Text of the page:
In terms of the pattern, this was a pretty simple design. The sleeves are a little narrower than most beizi, but they were pretty standard straight sleeves (直袖) with a full length that went down to my knees, which I wanted for, once again, the layering effect with the skirt, since the skirt’s design was really bright and I wanted to tone it down a little. There are ties in the front for closing the beizi but I felt that it looks a lot better open. As usual with beizi designs the front and back pieces are separated with a slit up the sides.
THE PIBO (披帛)
This is just an accessory, but there was plenty of extra fabric to spare from the skirt so I decided to add a pibo to the outfit. Pibo are most famous for being used by ladies of the Tang Dynasty, almost every figure in ancient paintings adorned with one of these long scarf-like piece of fabric, but they were used up to the Song Dynasty until they were weighed down with ornaments and evolved into the xiapei. In this case it was just a little extra pop of color to bring the rainbow up to my torso because I felt like the color was too concentrated on the bottom half of my body.
I’ll talk more about the fabric and design later since it’s the same as the skirt, but this pibo has a total length of three meters—I doubled it on itself to keep it from dragging on the floor because it was so long. I also used it in this random little selfie photoshoot I did after coming home because it just felt fun to use it as a background around my face.
THE SKIRT (齊腰褶裙)
And we’re finally at the star of the show: the skirt! This is a very standard non-dynasty specific pleated skirt, with the standard wraparound design. The whole skirt is made of the same fabric, so no contrast in the skirt head/waistband or the ribbon, and it’s made with just a single layer. This was the centerpiece of the whole outfit, and made with a fabric that I hand-drew on my computer and had printed onto fabric.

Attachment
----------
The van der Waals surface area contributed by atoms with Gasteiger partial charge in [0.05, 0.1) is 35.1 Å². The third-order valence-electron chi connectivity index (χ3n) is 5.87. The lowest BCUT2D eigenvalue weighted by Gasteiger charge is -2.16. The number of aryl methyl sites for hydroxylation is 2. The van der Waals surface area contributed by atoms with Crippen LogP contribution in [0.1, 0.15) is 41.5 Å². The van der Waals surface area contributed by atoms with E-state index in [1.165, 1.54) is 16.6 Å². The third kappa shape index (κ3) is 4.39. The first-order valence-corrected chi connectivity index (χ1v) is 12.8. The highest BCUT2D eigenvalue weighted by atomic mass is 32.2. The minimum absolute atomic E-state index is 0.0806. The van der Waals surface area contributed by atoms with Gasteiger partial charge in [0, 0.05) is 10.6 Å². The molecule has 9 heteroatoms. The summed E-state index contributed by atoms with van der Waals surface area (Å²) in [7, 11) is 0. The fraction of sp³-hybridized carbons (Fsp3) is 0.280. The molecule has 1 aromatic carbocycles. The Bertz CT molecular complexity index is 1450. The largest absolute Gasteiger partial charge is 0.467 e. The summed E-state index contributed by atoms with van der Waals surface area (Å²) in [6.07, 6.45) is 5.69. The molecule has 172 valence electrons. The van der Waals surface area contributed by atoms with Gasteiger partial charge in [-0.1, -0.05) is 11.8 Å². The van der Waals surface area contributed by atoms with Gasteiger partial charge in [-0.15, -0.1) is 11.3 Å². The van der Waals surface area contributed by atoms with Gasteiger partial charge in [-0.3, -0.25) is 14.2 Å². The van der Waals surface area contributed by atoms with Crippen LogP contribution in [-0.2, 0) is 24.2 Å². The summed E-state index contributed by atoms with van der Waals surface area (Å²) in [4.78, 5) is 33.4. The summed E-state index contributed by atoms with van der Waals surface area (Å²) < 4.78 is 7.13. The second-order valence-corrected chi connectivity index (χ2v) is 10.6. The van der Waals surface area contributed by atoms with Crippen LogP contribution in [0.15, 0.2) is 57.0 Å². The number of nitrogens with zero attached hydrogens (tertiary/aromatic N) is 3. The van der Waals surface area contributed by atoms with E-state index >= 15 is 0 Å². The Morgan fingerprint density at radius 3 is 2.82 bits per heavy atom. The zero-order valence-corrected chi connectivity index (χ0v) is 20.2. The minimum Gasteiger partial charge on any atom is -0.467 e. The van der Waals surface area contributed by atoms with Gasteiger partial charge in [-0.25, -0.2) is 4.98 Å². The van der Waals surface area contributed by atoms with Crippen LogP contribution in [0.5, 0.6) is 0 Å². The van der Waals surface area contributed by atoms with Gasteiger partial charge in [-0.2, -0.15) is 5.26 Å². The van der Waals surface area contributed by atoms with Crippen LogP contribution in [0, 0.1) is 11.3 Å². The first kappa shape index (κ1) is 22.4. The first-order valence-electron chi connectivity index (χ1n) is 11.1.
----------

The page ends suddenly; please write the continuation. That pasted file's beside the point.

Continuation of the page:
Here’s a shrunk down picture of the design, which would have been a meter in width here. I incorporated the six rainbow colors of the pride flag into this design, muted down a little to make them a little easier on the eyes and with uneven edges, since I think flow and fluidity is part of what the queer community stands for, and a concept close to my heart as a gender fluid individual. I also ran some darker black lines through it just to bring some of the black from the diaodai and beizi into the skirt’s pattern for better cohesiveness.
I had about five meters of this printed onto a unique textured crepe fabric with silver threads woven in, adding a pop of light to the completed skirt. All five meters of this fabric went into the pleats of the skirt, so the resulting spin, although I didn’t get a video of it, was absolutely incredible. While I usually find metallic thread uncomfortable since I have sensitive skin, when I wore it the threads and the texture were basically unnoticeable even without an underskirt—even better, the texture meant that there was enough friction for it to stay in place really easily. Although this was chiffon, since the skirt was pleated, it turned out opaque.
The pleats on this skirt go all the way around as usual, with each pleat about 3cm wide. There is a hole in the skirt head for convenience of tying the skirt onto your body. Overall I’m extremely satisfied with this skirt, and its combination with the long black beizi makes for an impeccable slimming effect. I used the same fabric for the pibo to match.
REFLECTIONS ON THE OUTFIT
Fun fact: this is the first hanfu I ever designed! For a beginner I’d say I think this went pretty well—the results were way better than I imagined, and going out to the Ximending Rainbow Crossing, or Rainbow 6, in Taipei to take pictures on the last day of pride month was a really nice way to experience pride in my own way since I never get to go to pride parades at the end of June because I’m here for the summer.
I’m very happy with the cohesiveness of the design even if it’s quite simple and there were a couple very small issues with the fit. Thanks for reading about my journey through my first hanfu design—keep an eye out for more later! I'll continue to post outfit breakdowns for future hanfu sets designed by me~